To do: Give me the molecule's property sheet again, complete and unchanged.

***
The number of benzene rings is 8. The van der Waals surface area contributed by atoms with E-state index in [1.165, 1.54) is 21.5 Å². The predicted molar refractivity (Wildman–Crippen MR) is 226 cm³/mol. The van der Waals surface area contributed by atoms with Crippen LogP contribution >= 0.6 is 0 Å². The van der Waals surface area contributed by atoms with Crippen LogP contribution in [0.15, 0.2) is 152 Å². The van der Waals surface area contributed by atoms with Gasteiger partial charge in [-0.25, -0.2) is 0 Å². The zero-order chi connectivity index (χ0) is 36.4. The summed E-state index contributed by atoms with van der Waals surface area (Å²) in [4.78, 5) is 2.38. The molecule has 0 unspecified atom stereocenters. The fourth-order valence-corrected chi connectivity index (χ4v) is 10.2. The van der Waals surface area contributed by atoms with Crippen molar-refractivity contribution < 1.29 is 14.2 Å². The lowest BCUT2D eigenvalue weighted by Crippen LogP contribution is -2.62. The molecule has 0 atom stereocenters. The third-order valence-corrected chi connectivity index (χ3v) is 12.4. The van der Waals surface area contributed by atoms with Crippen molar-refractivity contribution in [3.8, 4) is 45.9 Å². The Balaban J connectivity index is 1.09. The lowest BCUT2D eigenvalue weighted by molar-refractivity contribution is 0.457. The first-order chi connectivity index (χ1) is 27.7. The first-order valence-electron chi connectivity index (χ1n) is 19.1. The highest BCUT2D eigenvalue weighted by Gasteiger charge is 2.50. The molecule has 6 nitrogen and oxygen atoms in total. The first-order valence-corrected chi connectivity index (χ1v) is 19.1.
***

The number of benzene rings is 8. The van der Waals surface area contributed by atoms with E-state index in [1.165, 1.54) is 21.5 Å². The predicted molar refractivity (Wildman–Crippen MR) is 226 cm³/mol. The van der Waals surface area contributed by atoms with Crippen LogP contribution >= 0.6 is 0 Å². The van der Waals surface area contributed by atoms with Crippen LogP contribution in [0.15, 0.2) is 152 Å². The van der Waals surface area contributed by atoms with Gasteiger partial charge in [-0.25, -0.2) is 0 Å². The zero-order chi connectivity index (χ0) is 36.4. The summed E-state index contributed by atoms with van der Waals surface area (Å²) in [4.78, 5) is 2.38. The molecule has 0 unspecified atom stereocenters. The fourth-order valence-corrected chi connectivity index (χ4v) is 10.2. The van der Waals surface area contributed by atoms with Crippen molar-refractivity contribution < 1.29 is 14.2 Å². The lowest BCUT2D eigenvalue weighted by Crippen LogP contribution is -2.62. The molecule has 0 atom stereocenters. The third-order valence-corrected chi connectivity index (χ3v) is 12.4. The van der Waals surface area contributed by atoms with Crippen molar-refractivity contribution in [3.8, 4) is 45.9 Å². The Balaban J connectivity index is 1.09. The lowest BCUT2D eigenvalue weighted by molar-refractivity contribution is 0.457. The first-order chi connectivity index (χ1) is 27.7. The first-order valence-electron chi connectivity index (χ1n) is 19.1. The highest BCUT2D eigenvalue weighted by Gasteiger charge is 2.50. The molecule has 6 nitrogen and oxygen atoms in total. The first-order valence-corrected chi connectivity index (χ1v) is 19.1.